An attractive and versatile all-in-one printer, with a wide range of features you wouldn’t expect at this price
- Double-sided printing
- Running costs aren’t low
Canon’s low-cost Pixma MG4520 has been knocking around for several years, but it remains one of the most popular personal inkjet printers around – and there are good reasons for that. It produces very respectable photo prints, and has a great set of features including Wi-Fi and a built-in scanner.
Canon Pixma MG4250 review: What you need to know
The Canon Pixma MG4250 is a compact, low-cost all-in-one colour printer, with support for double-sided and borderless printing. It also includes a 1,200 x 2,400dpi A4 flatbed scanner, a 6.2cm colour LCD display (although this isn’t a touchscreen) and an SD card slot. It can be connected directly to a PC or Mac via USB, or hooked up to your home network via 802.11n Wi-Fi.
Canon Pixma MG4250 review: Price and competition
The Pixma MG4250 is cheap to buy, costing just £58. As always with printers, though, it’s vital to factor in the cost of consumables. The MG4250 takes two cartridges – one for black ink and one containing cyan, magenta and yellow – and the XL supplies are rated for 600 and 400 pages respectively. They cost £19 each, so you’re looking at 3.2p for a typical mono A4 page and 7.9p per colour page. A 10 x 15cm colour photo works out to around 13p, not including the cost of glossy paper. You can save a few quid on ink by buying a twin-pack, containing both black and colour cartridges, for £35.
If that seems steep, you could step up to the £70 Pixma MG5750, which has a similar set of features, but slightly lower print costs – so for regular use it should work out cheaper overall.
Or, for those who want to minimise their initial outlay, Canon’s Pixma iP7250 again produces slightly cheaper prints, and costs about the same as the MG4250 – although it has no scanner. Another option is the HP Photosmart 5520; it’s cheap, but be warned that photo-printing quality isn’t up to Canon’s standards.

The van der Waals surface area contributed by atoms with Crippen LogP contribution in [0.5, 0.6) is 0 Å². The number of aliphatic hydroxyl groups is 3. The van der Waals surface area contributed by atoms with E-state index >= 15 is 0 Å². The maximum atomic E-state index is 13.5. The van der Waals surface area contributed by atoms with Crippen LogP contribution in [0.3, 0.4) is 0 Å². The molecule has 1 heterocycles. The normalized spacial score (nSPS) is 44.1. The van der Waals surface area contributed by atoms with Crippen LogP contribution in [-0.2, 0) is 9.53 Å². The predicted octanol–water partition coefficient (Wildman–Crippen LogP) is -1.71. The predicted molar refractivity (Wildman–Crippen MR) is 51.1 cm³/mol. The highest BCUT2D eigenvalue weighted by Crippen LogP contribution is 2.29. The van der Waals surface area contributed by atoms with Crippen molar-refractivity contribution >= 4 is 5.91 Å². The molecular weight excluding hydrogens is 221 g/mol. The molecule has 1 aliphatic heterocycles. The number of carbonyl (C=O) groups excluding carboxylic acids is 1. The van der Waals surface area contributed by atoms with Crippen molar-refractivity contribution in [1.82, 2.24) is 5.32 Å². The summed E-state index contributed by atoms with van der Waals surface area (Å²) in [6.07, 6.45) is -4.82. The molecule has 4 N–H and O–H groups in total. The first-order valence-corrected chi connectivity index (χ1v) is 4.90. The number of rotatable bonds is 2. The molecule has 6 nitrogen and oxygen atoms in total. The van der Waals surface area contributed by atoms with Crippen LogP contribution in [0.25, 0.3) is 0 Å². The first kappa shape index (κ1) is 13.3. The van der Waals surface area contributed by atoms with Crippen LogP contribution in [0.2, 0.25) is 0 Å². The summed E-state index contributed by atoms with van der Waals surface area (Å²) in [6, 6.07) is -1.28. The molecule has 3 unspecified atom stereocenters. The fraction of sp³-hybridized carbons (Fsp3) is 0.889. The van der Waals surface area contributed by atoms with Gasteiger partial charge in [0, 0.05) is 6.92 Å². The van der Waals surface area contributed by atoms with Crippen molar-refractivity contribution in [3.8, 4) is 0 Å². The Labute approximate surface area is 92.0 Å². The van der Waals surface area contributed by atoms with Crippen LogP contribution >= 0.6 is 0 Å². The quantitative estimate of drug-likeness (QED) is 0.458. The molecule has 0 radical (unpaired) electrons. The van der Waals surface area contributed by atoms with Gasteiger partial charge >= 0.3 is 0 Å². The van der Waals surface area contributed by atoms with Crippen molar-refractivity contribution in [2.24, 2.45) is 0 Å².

Canon Pixma MG4250 review: Features and design
The Pixma MG4250’s matte finish gives it tasteful, understated look. The dinky LCD display at the left edge of the device tilts up for easy access, and the controls sit below it. There’s no fewer than 15 clearly labelled buttons, so it’s easy to kick off scanning tasks, cancel jobs and tweak settings.
When it comes to features, the Pixma MG4250 ticks a lot of boxes. It can handle double-sided printing, and as we’ve mentioned, you can also scan and photocopy with the built-in scanner. There’s no sheet feeder, though, so if you want to digitise a multi-page document you’ll have to manually scan each page in turn.
Alongside USB and Wi-Fi connectivity – all recent versions of Windows and macOS are supported – the printer also supports Apple AirPrint, and there’s an SD card reader at the front so you can print photos directly from flash media. (There’s also a slot for Sony’s MS Duo media, but almost no-one uses that these days.)
The printer itself isn’t huge, measuring just 449 x 304 x 152mm, so paper handling options are limited. For home use though it’s fine: the front tray will take up to 100 sheets, and you can use paper, envelops and labels at weights up to 105gsm. For photo prints you can also use Canon-branded photographic stock at up to 300gsm, in either A4 or 10 x 15cm formats.
Canon Pixma MG4250 review: Print speed and quality
For regular text documents, the Pixma MG4250 is a speedy performer. We found mono pages flew out at a solid 18.2ppm in normal mode, and slightly faster in draft mode. Print quality is great too, with thick black text and no visible spidering, and although solid areas showed a few speckles, it’s more than acceptable for document work.
Colour output is quite a lot slower, with A4 pages emerging at only 3.5ppm in our tests and high-quality 10x15cm photo prints taking around 44 seconds to print. We noticed that the reds were a little on the pale side, and photographs didn’t quite match the overall vibrance of more expensive Pixma models with individual inks. Overall though we were perfectly happy with the results.
Scanning speed is acceptable: you can scan a page in around 14 seconds, or make a colour photocopy in roughly 20 seconds. Digitised photos looked vivid and fairly detailed, although if you really want the best scan quality then HP devices tend to beat Canon.
Canon Pixma MG4250 review: Verdict
Although the Pixma MG4250 is cheap, its running costs aren’t the lowest in the game. If you have a lot of photos to print, it may make sense to pay a bit more for a printer that takes individual colour ink tanks: you could save money in the long run, and the colour quality will probably be slightly better too.
If that’s not a major concern, though, you can’t go wrong. The Pixma MG4250 is a very attractive and versatile all-in-one printer, with a great range of features you wouldn’t expect to find at this price.